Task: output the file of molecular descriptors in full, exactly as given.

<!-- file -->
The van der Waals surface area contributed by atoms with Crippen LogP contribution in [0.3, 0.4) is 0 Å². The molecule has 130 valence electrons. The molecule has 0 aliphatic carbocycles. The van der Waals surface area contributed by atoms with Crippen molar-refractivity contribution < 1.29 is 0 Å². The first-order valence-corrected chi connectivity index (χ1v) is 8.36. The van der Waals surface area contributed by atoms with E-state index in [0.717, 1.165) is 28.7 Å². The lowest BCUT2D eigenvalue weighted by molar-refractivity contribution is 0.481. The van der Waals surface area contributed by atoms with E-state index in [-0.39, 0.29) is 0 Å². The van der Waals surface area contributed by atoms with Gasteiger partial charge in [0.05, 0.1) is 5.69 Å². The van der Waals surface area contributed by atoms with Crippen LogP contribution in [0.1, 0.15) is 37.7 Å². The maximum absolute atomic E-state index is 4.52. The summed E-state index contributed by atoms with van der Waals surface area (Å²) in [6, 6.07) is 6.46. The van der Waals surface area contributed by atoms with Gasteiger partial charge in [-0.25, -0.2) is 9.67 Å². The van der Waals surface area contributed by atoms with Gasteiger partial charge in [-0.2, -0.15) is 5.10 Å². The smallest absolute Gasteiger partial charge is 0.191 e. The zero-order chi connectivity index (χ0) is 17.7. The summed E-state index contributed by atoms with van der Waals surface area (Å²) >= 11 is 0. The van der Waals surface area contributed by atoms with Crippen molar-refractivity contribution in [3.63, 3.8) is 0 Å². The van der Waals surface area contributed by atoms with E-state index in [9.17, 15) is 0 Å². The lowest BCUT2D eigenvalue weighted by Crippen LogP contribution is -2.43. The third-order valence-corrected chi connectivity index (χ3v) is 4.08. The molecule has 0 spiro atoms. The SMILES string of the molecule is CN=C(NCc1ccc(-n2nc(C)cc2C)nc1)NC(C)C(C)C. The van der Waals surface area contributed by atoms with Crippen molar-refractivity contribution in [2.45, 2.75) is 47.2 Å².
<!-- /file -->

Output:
The van der Waals surface area contributed by atoms with Crippen LogP contribution in [0.3, 0.4) is 0 Å². The molecule has 130 valence electrons. The molecule has 0 aliphatic carbocycles. The van der Waals surface area contributed by atoms with Crippen molar-refractivity contribution < 1.29 is 0 Å². The first-order valence-corrected chi connectivity index (χ1v) is 8.36. The van der Waals surface area contributed by atoms with E-state index in [0.717, 1.165) is 28.7 Å². The lowest BCUT2D eigenvalue weighted by molar-refractivity contribution is 0.481. The van der Waals surface area contributed by atoms with E-state index in [-0.39, 0.29) is 0 Å². The van der Waals surface area contributed by atoms with Gasteiger partial charge in [0.05, 0.1) is 5.69 Å². The van der Waals surface area contributed by atoms with Crippen LogP contribution in [0.1, 0.15) is 37.7 Å². The maximum absolute atomic E-state index is 4.52. The summed E-state index contributed by atoms with van der Waals surface area (Å²) in [6, 6.07) is 6.46. The van der Waals surface area contributed by atoms with Gasteiger partial charge in [-0.25, -0.2) is 9.67 Å². The van der Waals surface area contributed by atoms with Gasteiger partial charge in [-0.2, -0.15) is 5.10 Å². The smallest absolute Gasteiger partial charge is 0.191 e. The zero-order chi connectivity index (χ0) is 17.7. The summed E-state index contributed by atoms with van der Waals surface area (Å²) >= 11 is 0. The van der Waals surface area contributed by atoms with Crippen molar-refractivity contribution in [3.63, 3.8) is 0 Å². The van der Waals surface area contributed by atoms with E-state index in [9.17, 15) is 0 Å². The lowest BCUT2D eigenvalue weighted by Crippen LogP contribution is -2.43. The third-order valence-corrected chi connectivity index (χ3v) is 4.08. The molecule has 0 spiro atoms. The SMILES string of the molecule is CN=C(NCc1ccc(-n2nc(C)cc2C)nc1)NC(C)C(C)C. The van der Waals surface area contributed by atoms with Crippen molar-refractivity contribution in [2.45, 2.75) is 47.2 Å².